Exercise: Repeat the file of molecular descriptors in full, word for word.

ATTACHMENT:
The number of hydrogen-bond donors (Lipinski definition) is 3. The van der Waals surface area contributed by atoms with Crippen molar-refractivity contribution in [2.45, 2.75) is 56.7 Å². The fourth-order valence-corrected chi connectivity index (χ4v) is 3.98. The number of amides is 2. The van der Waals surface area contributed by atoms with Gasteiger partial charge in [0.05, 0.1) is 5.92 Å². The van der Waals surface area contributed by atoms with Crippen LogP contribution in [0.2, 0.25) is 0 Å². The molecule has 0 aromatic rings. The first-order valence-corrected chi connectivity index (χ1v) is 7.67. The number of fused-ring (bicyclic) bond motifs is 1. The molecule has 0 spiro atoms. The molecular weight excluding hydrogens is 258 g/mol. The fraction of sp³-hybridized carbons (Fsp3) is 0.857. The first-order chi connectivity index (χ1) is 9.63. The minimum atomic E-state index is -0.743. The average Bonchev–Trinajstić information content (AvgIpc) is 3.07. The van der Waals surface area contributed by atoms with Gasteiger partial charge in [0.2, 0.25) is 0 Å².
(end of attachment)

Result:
The number of hydrogen-bond donors (Lipinski definition) is 3. The van der Waals surface area contributed by atoms with Crippen molar-refractivity contribution in [2.45, 2.75) is 56.7 Å². The fourth-order valence-corrected chi connectivity index (χ4v) is 3.98. The number of amides is 2. The van der Waals surface area contributed by atoms with Gasteiger partial charge in [0.05, 0.1) is 5.92 Å². The van der Waals surface area contributed by atoms with Crippen LogP contribution in [0.2, 0.25) is 0 Å². The molecule has 0 aromatic rings. The first-order valence-corrected chi connectivity index (χ1v) is 7.67. The number of fused-ring (bicyclic) bond motifs is 1. The molecule has 0 spiro atoms. The molecular weight excluding hydrogens is 258 g/mol. The fraction of sp³-hybridized carbons (Fsp3) is 0.857. The first-order chi connectivity index (χ1) is 9.63. The minimum atomic E-state index is -0.743. The average Bonchev–Trinajstić information content (AvgIpc) is 3.07. The van der Waals surface area contributed by atoms with Gasteiger partial charge in [0.2, 0.25) is 0 Å².